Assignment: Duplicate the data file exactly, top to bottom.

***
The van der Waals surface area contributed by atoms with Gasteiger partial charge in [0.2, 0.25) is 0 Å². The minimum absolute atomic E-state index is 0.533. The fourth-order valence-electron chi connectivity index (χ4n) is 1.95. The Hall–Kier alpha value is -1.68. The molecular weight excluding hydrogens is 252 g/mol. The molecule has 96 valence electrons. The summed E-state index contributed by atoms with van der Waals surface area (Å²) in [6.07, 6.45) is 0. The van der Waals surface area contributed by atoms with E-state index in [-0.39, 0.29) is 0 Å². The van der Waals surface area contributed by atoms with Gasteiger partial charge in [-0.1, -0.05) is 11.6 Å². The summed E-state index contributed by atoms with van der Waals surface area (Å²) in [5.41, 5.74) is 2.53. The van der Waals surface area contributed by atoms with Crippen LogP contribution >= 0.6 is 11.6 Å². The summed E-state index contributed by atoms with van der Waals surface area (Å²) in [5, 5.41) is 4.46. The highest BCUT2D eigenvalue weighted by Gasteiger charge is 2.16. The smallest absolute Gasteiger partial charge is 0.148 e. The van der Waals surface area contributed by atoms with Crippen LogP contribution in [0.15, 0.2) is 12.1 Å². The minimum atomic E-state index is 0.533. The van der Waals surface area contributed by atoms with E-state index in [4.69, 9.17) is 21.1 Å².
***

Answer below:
The van der Waals surface area contributed by atoms with Gasteiger partial charge in [0.2, 0.25) is 0 Å². The minimum absolute atomic E-state index is 0.533. The fourth-order valence-electron chi connectivity index (χ4n) is 1.95. The Hall–Kier alpha value is -1.68. The molecular weight excluding hydrogens is 252 g/mol. The molecule has 96 valence electrons. The summed E-state index contributed by atoms with van der Waals surface area (Å²) in [6.07, 6.45) is 0. The van der Waals surface area contributed by atoms with E-state index in [-0.39, 0.29) is 0 Å². The van der Waals surface area contributed by atoms with Gasteiger partial charge in [-0.1, -0.05) is 11.6 Å². The summed E-state index contributed by atoms with van der Waals surface area (Å²) in [5.41, 5.74) is 2.53. The van der Waals surface area contributed by atoms with Crippen LogP contribution >= 0.6 is 11.6 Å². The summed E-state index contributed by atoms with van der Waals surface area (Å²) in [5, 5.41) is 4.46. The highest BCUT2D eigenvalue weighted by Gasteiger charge is 2.16. The smallest absolute Gasteiger partial charge is 0.148 e. The van der Waals surface area contributed by atoms with Crippen LogP contribution in [0.15, 0.2) is 12.1 Å². The minimum atomic E-state index is 0.533. The van der Waals surface area contributed by atoms with E-state index in [4.69, 9.17) is 21.1 Å².